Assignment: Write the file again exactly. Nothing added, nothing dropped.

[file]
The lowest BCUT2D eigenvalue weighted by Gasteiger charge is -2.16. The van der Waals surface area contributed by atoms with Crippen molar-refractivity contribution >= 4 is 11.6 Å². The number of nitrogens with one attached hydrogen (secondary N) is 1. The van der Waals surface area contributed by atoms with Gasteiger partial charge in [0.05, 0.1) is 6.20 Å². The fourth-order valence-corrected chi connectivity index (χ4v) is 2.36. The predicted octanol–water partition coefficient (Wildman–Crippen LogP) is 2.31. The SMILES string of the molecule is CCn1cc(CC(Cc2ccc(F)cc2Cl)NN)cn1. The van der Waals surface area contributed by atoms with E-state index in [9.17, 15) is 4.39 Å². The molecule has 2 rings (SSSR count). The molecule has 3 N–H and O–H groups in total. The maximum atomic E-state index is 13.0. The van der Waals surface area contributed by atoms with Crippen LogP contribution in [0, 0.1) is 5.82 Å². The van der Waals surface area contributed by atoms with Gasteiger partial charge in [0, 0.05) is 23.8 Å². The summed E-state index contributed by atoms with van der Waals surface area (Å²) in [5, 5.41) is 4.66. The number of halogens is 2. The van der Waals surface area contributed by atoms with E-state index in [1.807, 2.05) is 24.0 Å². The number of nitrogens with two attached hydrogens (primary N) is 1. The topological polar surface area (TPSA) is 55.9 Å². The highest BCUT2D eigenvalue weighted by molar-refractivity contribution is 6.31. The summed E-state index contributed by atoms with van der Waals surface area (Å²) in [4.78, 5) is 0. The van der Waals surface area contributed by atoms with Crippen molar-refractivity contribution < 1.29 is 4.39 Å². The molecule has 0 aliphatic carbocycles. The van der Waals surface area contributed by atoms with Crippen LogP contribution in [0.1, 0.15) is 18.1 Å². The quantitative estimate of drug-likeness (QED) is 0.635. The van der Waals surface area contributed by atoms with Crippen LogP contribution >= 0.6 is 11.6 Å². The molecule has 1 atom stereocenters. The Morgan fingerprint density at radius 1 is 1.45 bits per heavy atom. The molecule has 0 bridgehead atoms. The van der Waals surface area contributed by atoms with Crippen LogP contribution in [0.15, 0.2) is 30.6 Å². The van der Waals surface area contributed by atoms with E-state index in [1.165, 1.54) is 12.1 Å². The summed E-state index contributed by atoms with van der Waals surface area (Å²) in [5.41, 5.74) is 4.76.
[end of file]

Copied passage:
The lowest BCUT2D eigenvalue weighted by Gasteiger charge is -2.16. The van der Waals surface area contributed by atoms with Crippen molar-refractivity contribution >= 4 is 11.6 Å². The number of nitrogens with one attached hydrogen (secondary N) is 1. The van der Waals surface area contributed by atoms with Gasteiger partial charge in [0.05, 0.1) is 6.20 Å². The fourth-order valence-corrected chi connectivity index (χ4v) is 2.36. The predicted octanol–water partition coefficient (Wildman–Crippen LogP) is 2.31. The SMILES string of the molecule is CCn1cc(CC(Cc2ccc(F)cc2Cl)NN)cn1. The van der Waals surface area contributed by atoms with E-state index in [9.17, 15) is 4.39 Å². The molecule has 2 rings (SSSR count). The molecule has 3 N–H and O–H groups in total. The maximum atomic E-state index is 13.0. The van der Waals surface area contributed by atoms with Crippen LogP contribution in [0, 0.1) is 5.82 Å². The van der Waals surface area contributed by atoms with Gasteiger partial charge in [0, 0.05) is 23.8 Å². The summed E-state index contributed by atoms with van der Waals surface area (Å²) in [5, 5.41) is 4.66. The number of halogens is 2. The van der Waals surface area contributed by atoms with E-state index in [1.807, 2.05) is 24.0 Å². The number of nitrogens with two attached hydrogens (primary N) is 1. The topological polar surface area (TPSA) is 55.9 Å². The highest BCUT2D eigenvalue weighted by molar-refractivity contribution is 6.31. The summed E-state index contributed by atoms with van der Waals surface area (Å²) in [4.78, 5) is 0. The van der Waals surface area contributed by atoms with Crippen molar-refractivity contribution < 1.29 is 4.39 Å². The molecule has 0 aliphatic carbocycles. The van der Waals surface area contributed by atoms with Crippen LogP contribution in [0.1, 0.15) is 18.1 Å². The quantitative estimate of drug-likeness (QED) is 0.635. The van der Waals surface area contributed by atoms with Crippen LogP contribution >= 0.6 is 11.6 Å². The molecule has 1 atom stereocenters. The Morgan fingerprint density at radius 1 is 1.45 bits per heavy atom. The molecule has 0 bridgehead atoms. The van der Waals surface area contributed by atoms with Crippen LogP contribution in [0.15, 0.2) is 30.6 Å². The van der Waals surface area contributed by atoms with E-state index in [1.165, 1.54) is 12.1 Å². The summed E-state index contributed by atoms with van der Waals surface area (Å²) in [5.41, 5.74) is 4.76.